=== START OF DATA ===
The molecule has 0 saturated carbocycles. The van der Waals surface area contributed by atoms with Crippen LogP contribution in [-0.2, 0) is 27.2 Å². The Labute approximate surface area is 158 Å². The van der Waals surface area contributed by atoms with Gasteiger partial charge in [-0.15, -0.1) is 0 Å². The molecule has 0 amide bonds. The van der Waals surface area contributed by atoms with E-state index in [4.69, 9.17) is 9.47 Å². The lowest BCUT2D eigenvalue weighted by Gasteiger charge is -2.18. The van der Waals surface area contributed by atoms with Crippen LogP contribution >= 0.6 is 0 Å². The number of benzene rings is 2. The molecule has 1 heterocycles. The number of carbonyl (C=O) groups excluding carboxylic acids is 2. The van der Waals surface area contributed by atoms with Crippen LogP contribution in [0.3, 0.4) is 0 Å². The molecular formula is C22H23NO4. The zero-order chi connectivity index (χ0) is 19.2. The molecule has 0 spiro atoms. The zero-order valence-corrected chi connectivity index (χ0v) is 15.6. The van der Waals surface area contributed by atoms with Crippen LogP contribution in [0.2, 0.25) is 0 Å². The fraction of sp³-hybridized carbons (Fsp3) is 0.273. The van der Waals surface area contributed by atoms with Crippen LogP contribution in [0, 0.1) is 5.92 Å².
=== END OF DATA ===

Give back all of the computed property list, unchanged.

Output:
The molecule has 0 saturated carbocycles. The van der Waals surface area contributed by atoms with Crippen LogP contribution in [-0.2, 0) is 27.2 Å². The Labute approximate surface area is 158 Å². The van der Waals surface area contributed by atoms with Gasteiger partial charge in [-0.15, -0.1) is 0 Å². The molecule has 0 amide bonds. The van der Waals surface area contributed by atoms with E-state index in [4.69, 9.17) is 9.47 Å². The lowest BCUT2D eigenvalue weighted by Gasteiger charge is -2.18. The van der Waals surface area contributed by atoms with Crippen LogP contribution >= 0.6 is 0 Å². The number of benzene rings is 2. The molecule has 1 heterocycles. The number of carbonyl (C=O) groups excluding carboxylic acids is 2. The van der Waals surface area contributed by atoms with Crippen LogP contribution in [0.3, 0.4) is 0 Å². The molecular formula is C22H23NO4. The zero-order chi connectivity index (χ0) is 19.2. The molecule has 0 spiro atoms. The zero-order valence-corrected chi connectivity index (χ0v) is 15.6. The van der Waals surface area contributed by atoms with Crippen LogP contribution in [0.2, 0.25) is 0 Å². The fraction of sp³-hybridized carbons (Fsp3) is 0.273. The van der Waals surface area contributed by atoms with Crippen LogP contribution in [0, 0.1) is 5.92 Å².